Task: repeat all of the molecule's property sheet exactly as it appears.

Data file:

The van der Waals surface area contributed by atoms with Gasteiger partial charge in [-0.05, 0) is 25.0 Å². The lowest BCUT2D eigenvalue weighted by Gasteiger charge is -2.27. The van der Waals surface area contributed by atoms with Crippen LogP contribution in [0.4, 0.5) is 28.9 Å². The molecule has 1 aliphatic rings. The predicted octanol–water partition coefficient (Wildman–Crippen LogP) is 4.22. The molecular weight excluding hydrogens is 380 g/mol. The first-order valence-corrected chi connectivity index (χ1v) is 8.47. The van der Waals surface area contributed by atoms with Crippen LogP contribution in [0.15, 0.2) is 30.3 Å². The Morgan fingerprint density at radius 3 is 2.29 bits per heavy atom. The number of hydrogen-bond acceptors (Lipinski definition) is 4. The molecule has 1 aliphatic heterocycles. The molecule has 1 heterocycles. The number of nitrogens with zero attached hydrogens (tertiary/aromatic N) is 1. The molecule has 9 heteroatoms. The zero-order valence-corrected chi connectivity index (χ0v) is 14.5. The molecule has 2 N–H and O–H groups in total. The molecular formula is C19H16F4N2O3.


The van der Waals surface area contributed by atoms with Gasteiger partial charge in [-0.05, 0) is 25.0 Å². The lowest BCUT2D eigenvalue weighted by Gasteiger charge is -2.27. The van der Waals surface area contributed by atoms with Crippen LogP contribution in [0.4, 0.5) is 28.9 Å². The molecule has 1 aliphatic rings. The predicted octanol–water partition coefficient (Wildman–Crippen LogP) is 4.22. The molecular weight excluding hydrogens is 380 g/mol. The first-order valence-corrected chi connectivity index (χ1v) is 8.47. The van der Waals surface area contributed by atoms with Crippen LogP contribution in [0.15, 0.2) is 30.3 Å². The Morgan fingerprint density at radius 3 is 2.29 bits per heavy atom. The number of hydrogen-bond acceptors (Lipinski definition) is 4. The molecule has 1 aliphatic heterocycles. The molecule has 1 heterocycles. The number of nitrogens with zero attached hydrogens (tertiary/aromatic N) is 1. The molecule has 9 heteroatoms. The zero-order valence-corrected chi connectivity index (χ0v) is 14.5. The molecule has 2 N–H and O–H groups in total. The molecular formula is C19H16F4N2O3.